As with any information system consisting of data derived from people’s actions, DNS data is vulnerable to privacy risks. In DNS, users make queries through recursive resolvers to authoritative servers. Data collected below (or in) the recursive resolver directly exposes users, so most prior DNS data sharing focuses on queries above the recursive resolver. Data collected above a recursive resolver has largely been seen as posing a minimal privacy risk since recursive resolvers typically aggregate traffic for many users, thereby hiding their identity and mixing their traffic. Although this assumption is widely made, to our knowledge it has not been verified. In this paper we re-examine this assumption for DNS traffic above the recursive resolver. First, we show that two kinds of information appear in query names above the recursive resolver: IP addresses and sensitive domain names, such as those pertaining to health, politics, or personal or lifestyle information. Second, we examine how often these classes of potentially sensitive names appear in Root DNS traffic, using 48 hours of B-Root data from April 2017.
This is a joint work by Basileal Imana (USC), Aleksandra Korolova (USC) and John Heidemann (USC/ISI).
Wes Hardaker gave a talk on his LocalRoot project, allowing recursive resolver operators to keep an up to date cached copy of the root zone data available at all times. The talk was held in Abu Dhabi on November 1, 2017 at the ICANN annual general meeting during the DNSSEC Workshop. Slides and recorded video are available at on the ICANN event page.
Wes Hardaker gave the talk “Verfploeter: Broad and Load-Aware Anycast Mapping” at DNS-OARC in San Jose, California, USA on September 29, 2017. Slides are available at on the event page.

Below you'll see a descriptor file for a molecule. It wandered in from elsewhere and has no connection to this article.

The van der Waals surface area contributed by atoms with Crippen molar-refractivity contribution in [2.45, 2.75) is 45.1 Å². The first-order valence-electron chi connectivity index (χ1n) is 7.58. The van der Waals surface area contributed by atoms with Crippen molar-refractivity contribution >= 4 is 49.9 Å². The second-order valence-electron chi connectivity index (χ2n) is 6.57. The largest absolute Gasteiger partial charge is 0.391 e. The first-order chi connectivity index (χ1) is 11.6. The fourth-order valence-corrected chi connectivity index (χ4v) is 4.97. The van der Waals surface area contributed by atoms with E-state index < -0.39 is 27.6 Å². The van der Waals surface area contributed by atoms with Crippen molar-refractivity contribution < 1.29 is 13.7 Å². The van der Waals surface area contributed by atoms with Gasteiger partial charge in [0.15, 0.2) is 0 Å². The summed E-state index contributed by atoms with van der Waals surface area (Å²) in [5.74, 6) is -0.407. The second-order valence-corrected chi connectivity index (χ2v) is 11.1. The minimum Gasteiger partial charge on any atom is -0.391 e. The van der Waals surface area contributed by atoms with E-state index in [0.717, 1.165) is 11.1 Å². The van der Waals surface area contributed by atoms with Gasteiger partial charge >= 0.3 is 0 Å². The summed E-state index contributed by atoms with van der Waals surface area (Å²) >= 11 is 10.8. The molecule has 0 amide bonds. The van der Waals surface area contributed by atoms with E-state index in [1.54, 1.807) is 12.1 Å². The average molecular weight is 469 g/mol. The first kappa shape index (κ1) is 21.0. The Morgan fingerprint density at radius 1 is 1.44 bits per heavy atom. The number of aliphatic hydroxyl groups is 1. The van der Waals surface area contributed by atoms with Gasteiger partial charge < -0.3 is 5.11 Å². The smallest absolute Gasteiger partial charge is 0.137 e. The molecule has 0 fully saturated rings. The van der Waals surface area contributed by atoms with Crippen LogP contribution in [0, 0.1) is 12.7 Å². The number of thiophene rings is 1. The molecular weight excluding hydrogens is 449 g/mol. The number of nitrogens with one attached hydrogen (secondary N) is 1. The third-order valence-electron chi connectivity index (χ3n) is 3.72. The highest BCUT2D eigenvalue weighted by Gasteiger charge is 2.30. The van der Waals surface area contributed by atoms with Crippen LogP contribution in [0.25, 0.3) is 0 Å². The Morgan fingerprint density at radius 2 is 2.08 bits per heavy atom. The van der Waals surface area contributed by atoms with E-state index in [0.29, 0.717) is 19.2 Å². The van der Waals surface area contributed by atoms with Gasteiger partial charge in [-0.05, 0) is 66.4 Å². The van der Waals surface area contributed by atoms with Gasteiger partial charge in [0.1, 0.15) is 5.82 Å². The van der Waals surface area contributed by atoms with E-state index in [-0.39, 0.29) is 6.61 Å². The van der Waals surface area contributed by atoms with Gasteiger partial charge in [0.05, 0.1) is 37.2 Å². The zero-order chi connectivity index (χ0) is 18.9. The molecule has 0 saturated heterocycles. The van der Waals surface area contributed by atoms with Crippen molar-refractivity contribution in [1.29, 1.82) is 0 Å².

From the abstract:
IP anycast provides DNS operators and CDNs with automatic fail-over and reduced latency by breaking the Internet into catchments,each served by a different anycast site. Unfortunately, understanding and predicting changes to catchments as sites are added or removed has been challenging. Current tools such as RIPE Atlas or commercial equivalents map from thousands of vantage points (VPs),but their coverage can be inconsistent around the globe. This paper proposes Verfploeter, a new method that maps anycast catchments using active probing. Verfploeter provides around 3.8M virtual VPs, 430 times the 9k physical VPs in RIPE Atlas,providing coverage of the vast majority of networks around the globe. We then add load information from prior service logs to provide calibrated predictions of anycast changes. Verfploeter has been used to evaluate the new anycast for B-Root, and we also report its use of a nine-site anycast testbed. We show that the greater coverage made possible by Verfploeter’s active probing is necessary to see routing differences in regions that have sparse coverage from RIPE Atlas, like South America and China.
New network measurements are great–you can learn about the whole world! But new network measurements are horrible–are you sure you learn about the world, and not about bugs in your code or approach? New scientific approaches must be tested and ultimately calibrated against ground truth. Yet ground truth about the Internet can be quite difficult—often network operators themselves do not know all the details of their network. This talk will explore the role of ground truth in network measurement: getting it when you can, alternatives when it’s imperfect, and what we learn when none is available.
This talk builds on research over the last decade with many people, and the slides include some discussion from the TMA PhD school audience.
The DNS ecosystem today is revisiting basic design questions: should it encourage TCP? TLS? DTLS? Something completely new like QUIC or HTTP? While modeling and analysis help answer some of these questions, experimental evaluation is necessary for validation, and in some cases the only way to get accurate estimates of software memory use and performance. This talk will discuss our recent work in supporting experimental evaluation of DNS with components that support trace replay and evaluation. Trace replay is supported by a DNS data archive to prime replay with real data, and a query mutation system to support what-if evaluation using variations of that data.
The trace replay system is the work with Liang Zhu; this work is part of a larger system to support DNS experimentation, joint work with Wes Hardaker.